Appellant's answer to the petition for cancellation was withdrawn. Accordingly, all the material allegations contained in the petition for cancellation will be presumed to be true.

The sole issue in the case, therefore, as stated by the tribunals of the Patent Office, is whether the marks of the respective parties are confusingly similar. If they are, appellant's registration should be canceled, as held by the Commissioner of Patents. If they are not, the Commissioner's decision should be reversed.

It is true, as argued by counsel for appellant, that the marks are not identical, but are, in fact, somewhat dissimilar; e.g., the word "Jesco" and the cross, contained in appellant's mark, are not found in the marks of appellee. However, as stated by the Commissioner, appellant "has replaced the staff [shown in appellee's marks] by the letter `J' and the serpent by the letter `S.'" Furthermore, as stated in the decision of the Commissioner: "* * * The goods upon which the marks are used are comparatively small and naturally the marks become extremely small when affixed to the goods. When so reduced, the distinguishing features fade away and the resemblances become pronounced; thus, the shank of the letter `J' becomes the staff of the petitioner's mark, the letter `S' becomes the serpent, and the remaining indicia displayed at the top of the letter `J' becomes the crown.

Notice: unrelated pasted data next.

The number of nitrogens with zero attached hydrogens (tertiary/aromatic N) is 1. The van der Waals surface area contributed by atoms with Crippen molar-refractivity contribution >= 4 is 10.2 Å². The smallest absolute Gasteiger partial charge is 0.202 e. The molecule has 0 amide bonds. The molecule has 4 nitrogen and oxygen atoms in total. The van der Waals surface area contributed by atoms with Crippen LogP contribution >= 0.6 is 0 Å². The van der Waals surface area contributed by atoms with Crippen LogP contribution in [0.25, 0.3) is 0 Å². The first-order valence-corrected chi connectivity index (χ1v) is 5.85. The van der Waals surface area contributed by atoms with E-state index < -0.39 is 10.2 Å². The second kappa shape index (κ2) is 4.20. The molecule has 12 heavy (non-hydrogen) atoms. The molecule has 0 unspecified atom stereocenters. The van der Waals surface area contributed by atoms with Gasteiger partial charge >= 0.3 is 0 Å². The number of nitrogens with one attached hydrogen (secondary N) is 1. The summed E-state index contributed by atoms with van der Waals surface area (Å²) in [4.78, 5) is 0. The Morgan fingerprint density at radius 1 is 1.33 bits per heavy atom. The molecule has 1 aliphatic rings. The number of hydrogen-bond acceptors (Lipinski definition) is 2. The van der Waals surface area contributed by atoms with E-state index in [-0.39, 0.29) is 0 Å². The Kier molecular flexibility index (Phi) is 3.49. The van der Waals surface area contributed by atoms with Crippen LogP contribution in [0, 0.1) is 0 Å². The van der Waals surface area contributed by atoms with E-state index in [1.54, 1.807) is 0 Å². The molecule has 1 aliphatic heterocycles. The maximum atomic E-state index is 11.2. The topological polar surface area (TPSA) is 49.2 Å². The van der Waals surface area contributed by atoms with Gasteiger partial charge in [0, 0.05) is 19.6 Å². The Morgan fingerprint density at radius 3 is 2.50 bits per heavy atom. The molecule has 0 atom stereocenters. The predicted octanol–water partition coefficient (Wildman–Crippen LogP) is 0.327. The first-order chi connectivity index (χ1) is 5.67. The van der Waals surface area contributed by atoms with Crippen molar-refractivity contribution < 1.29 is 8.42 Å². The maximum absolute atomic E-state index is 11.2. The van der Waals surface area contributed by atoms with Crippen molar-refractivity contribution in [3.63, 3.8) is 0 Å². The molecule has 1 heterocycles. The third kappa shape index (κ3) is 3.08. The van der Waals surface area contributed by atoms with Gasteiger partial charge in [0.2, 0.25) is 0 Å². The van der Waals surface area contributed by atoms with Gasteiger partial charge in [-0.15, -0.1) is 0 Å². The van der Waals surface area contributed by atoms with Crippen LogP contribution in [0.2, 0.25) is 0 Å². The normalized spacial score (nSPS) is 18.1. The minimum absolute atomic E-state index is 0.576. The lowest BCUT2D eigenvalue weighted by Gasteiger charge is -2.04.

"When thus reduced in size it becomes at once apparent that the unwary purchaser would likely be confused by the concurrent use of both marks on goods of the same descriptive properties."

We have given careful consideration to the arguments of counsel for appellant. However, the Commissioner of Patents has so aptly stated the views which we hold, that we deem it unnecessary to attempt to add anything to his clear exposition of the inevitable consequences, confusion in the trade, that will result by the concurrent use by the parties of their respective trade-marks.

The decision of the Commissioner of Patents is affirmed.